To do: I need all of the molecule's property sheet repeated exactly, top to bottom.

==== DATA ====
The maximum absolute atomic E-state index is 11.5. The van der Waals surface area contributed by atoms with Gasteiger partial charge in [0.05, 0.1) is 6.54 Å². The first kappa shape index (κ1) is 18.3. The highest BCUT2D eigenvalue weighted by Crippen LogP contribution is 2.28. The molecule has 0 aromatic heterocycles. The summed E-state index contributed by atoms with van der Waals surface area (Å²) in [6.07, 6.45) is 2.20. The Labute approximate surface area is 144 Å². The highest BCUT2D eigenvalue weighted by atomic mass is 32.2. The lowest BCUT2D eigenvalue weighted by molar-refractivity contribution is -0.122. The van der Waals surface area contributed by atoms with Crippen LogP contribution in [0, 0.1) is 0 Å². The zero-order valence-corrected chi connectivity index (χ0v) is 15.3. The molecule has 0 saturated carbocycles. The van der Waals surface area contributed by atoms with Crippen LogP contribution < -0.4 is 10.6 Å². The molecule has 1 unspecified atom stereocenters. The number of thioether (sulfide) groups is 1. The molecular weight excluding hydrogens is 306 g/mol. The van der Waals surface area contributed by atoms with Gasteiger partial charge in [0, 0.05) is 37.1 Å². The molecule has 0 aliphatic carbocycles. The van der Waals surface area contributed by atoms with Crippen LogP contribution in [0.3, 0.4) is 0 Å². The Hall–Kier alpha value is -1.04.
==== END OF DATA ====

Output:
The maximum absolute atomic E-state index is 11.5. The van der Waals surface area contributed by atoms with Gasteiger partial charge in [0.05, 0.1) is 6.54 Å². The first kappa shape index (κ1) is 18.3. The highest BCUT2D eigenvalue weighted by Crippen LogP contribution is 2.28. The molecule has 0 aromatic heterocycles. The summed E-state index contributed by atoms with van der Waals surface area (Å²) in [6.07, 6.45) is 2.20. The Labute approximate surface area is 144 Å². The highest BCUT2D eigenvalue weighted by atomic mass is 32.2. The lowest BCUT2D eigenvalue weighted by molar-refractivity contribution is -0.122. The van der Waals surface area contributed by atoms with Crippen LogP contribution in [0, 0.1) is 0 Å². The zero-order valence-corrected chi connectivity index (χ0v) is 15.3. The molecule has 0 saturated carbocycles. The van der Waals surface area contributed by atoms with Crippen LogP contribution < -0.4 is 10.6 Å². The molecule has 1 unspecified atom stereocenters. The number of thioether (sulfide) groups is 1. The molecular weight excluding hydrogens is 306 g/mol. The van der Waals surface area contributed by atoms with Gasteiger partial charge in [0, 0.05) is 37.1 Å². The molecule has 0 aliphatic carbocycles. The van der Waals surface area contributed by atoms with Crippen LogP contribution in [0.3, 0.4) is 0 Å². The Hall–Kier alpha value is -1.04.